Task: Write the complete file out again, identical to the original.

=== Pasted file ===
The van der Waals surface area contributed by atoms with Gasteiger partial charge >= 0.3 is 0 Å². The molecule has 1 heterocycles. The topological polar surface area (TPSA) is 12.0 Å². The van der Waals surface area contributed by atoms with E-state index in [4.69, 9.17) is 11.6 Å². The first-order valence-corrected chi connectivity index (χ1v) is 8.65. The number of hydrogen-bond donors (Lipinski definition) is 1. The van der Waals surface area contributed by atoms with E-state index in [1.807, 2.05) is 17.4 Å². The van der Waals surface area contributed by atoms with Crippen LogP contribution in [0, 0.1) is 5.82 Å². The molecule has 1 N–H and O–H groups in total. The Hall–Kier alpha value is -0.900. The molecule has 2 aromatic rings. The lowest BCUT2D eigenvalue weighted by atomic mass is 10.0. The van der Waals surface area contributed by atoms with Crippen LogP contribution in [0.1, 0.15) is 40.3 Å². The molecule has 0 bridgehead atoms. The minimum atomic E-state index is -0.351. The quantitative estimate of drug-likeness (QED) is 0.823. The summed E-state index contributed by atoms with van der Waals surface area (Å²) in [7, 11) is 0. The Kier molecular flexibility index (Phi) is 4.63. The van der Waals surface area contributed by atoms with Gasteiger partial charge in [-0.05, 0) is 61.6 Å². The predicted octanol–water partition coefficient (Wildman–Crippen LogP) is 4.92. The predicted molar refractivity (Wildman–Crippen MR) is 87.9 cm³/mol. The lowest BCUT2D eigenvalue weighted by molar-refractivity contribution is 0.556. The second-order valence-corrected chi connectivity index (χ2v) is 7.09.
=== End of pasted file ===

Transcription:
The van der Waals surface area contributed by atoms with Gasteiger partial charge >= 0.3 is 0 Å². The molecule has 1 heterocycles. The topological polar surface area (TPSA) is 12.0 Å². The van der Waals surface area contributed by atoms with E-state index in [4.69, 9.17) is 11.6 Å². The first-order valence-corrected chi connectivity index (χ1v) is 8.65. The number of hydrogen-bond donors (Lipinski definition) is 1. The van der Waals surface area contributed by atoms with E-state index in [1.807, 2.05) is 17.4 Å². The van der Waals surface area contributed by atoms with Crippen LogP contribution in [0, 0.1) is 5.82 Å². The molecule has 1 N–H and O–H groups in total. The Hall–Kier alpha value is -0.900. The molecule has 2 aromatic rings. The lowest BCUT2D eigenvalue weighted by atomic mass is 10.0. The van der Waals surface area contributed by atoms with Crippen LogP contribution in [0.1, 0.15) is 40.3 Å². The molecule has 0 bridgehead atoms. The minimum atomic E-state index is -0.351. The quantitative estimate of drug-likeness (QED) is 0.823. The summed E-state index contributed by atoms with van der Waals surface area (Å²) in [7, 11) is 0. The Kier molecular flexibility index (Phi) is 4.63. The van der Waals surface area contributed by atoms with Gasteiger partial charge in [-0.05, 0) is 61.6 Å². The predicted octanol–water partition coefficient (Wildman–Crippen LogP) is 4.92. The predicted molar refractivity (Wildman–Crippen MR) is 87.9 cm³/mol. The lowest BCUT2D eigenvalue weighted by molar-refractivity contribution is 0.556. The second-order valence-corrected chi connectivity index (χ2v) is 7.09.